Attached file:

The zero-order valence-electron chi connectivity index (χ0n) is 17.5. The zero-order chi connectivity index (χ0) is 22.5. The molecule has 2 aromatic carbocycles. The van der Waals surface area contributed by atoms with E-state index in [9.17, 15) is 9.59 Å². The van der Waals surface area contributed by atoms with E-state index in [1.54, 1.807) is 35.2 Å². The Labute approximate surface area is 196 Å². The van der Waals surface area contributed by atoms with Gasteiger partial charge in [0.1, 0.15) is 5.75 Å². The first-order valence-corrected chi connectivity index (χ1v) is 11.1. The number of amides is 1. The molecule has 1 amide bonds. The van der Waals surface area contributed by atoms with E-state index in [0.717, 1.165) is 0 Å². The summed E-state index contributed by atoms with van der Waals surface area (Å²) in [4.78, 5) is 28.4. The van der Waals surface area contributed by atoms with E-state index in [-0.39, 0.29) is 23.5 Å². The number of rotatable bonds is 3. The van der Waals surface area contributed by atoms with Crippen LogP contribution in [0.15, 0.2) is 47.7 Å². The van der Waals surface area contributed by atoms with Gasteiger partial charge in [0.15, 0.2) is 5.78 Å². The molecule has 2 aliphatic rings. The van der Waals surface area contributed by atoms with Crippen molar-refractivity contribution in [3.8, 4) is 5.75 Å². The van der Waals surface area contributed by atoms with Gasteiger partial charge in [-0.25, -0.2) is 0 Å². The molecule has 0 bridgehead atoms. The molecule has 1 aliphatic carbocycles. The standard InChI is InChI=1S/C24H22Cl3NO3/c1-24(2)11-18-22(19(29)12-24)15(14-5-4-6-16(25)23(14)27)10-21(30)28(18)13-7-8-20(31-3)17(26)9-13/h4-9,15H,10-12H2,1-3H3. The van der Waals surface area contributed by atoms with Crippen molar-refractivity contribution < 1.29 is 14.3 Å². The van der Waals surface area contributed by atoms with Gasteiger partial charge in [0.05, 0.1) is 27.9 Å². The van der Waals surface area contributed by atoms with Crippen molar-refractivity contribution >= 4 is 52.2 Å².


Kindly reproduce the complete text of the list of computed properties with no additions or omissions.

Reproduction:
The zero-order valence-electron chi connectivity index (χ0n) is 17.5. The zero-order chi connectivity index (χ0) is 22.5. The molecule has 2 aromatic carbocycles. The van der Waals surface area contributed by atoms with E-state index in [9.17, 15) is 9.59 Å². The van der Waals surface area contributed by atoms with E-state index in [1.54, 1.807) is 35.2 Å². The Labute approximate surface area is 196 Å². The van der Waals surface area contributed by atoms with Gasteiger partial charge in [0.1, 0.15) is 5.75 Å². The first-order valence-corrected chi connectivity index (χ1v) is 11.1. The number of amides is 1. The molecule has 1 amide bonds. The van der Waals surface area contributed by atoms with E-state index in [0.717, 1.165) is 0 Å². The summed E-state index contributed by atoms with van der Waals surface area (Å²) in [4.78, 5) is 28.4. The van der Waals surface area contributed by atoms with E-state index in [-0.39, 0.29) is 23.5 Å². The number of rotatable bonds is 3. The van der Waals surface area contributed by atoms with Crippen LogP contribution in [0.15, 0.2) is 47.7 Å². The van der Waals surface area contributed by atoms with Gasteiger partial charge in [0.15, 0.2) is 5.78 Å². The molecule has 2 aliphatic rings. The van der Waals surface area contributed by atoms with Crippen molar-refractivity contribution in [3.8, 4) is 5.75 Å². The van der Waals surface area contributed by atoms with Gasteiger partial charge in [-0.25, -0.2) is 0 Å². The molecule has 0 bridgehead atoms. The molecule has 1 aliphatic carbocycles. The standard InChI is InChI=1S/C24H22Cl3NO3/c1-24(2)11-18-22(19(29)12-24)15(14-5-4-6-16(25)23(14)27)10-21(30)28(18)13-7-8-20(31-3)17(26)9-13/h4-9,15H,10-12H2,1-3H3. The van der Waals surface area contributed by atoms with Crippen molar-refractivity contribution < 1.29 is 14.3 Å². The van der Waals surface area contributed by atoms with Gasteiger partial charge in [0.05, 0.1) is 27.9 Å². The van der Waals surface area contributed by atoms with Crippen molar-refractivity contribution >= 4 is 52.2 Å².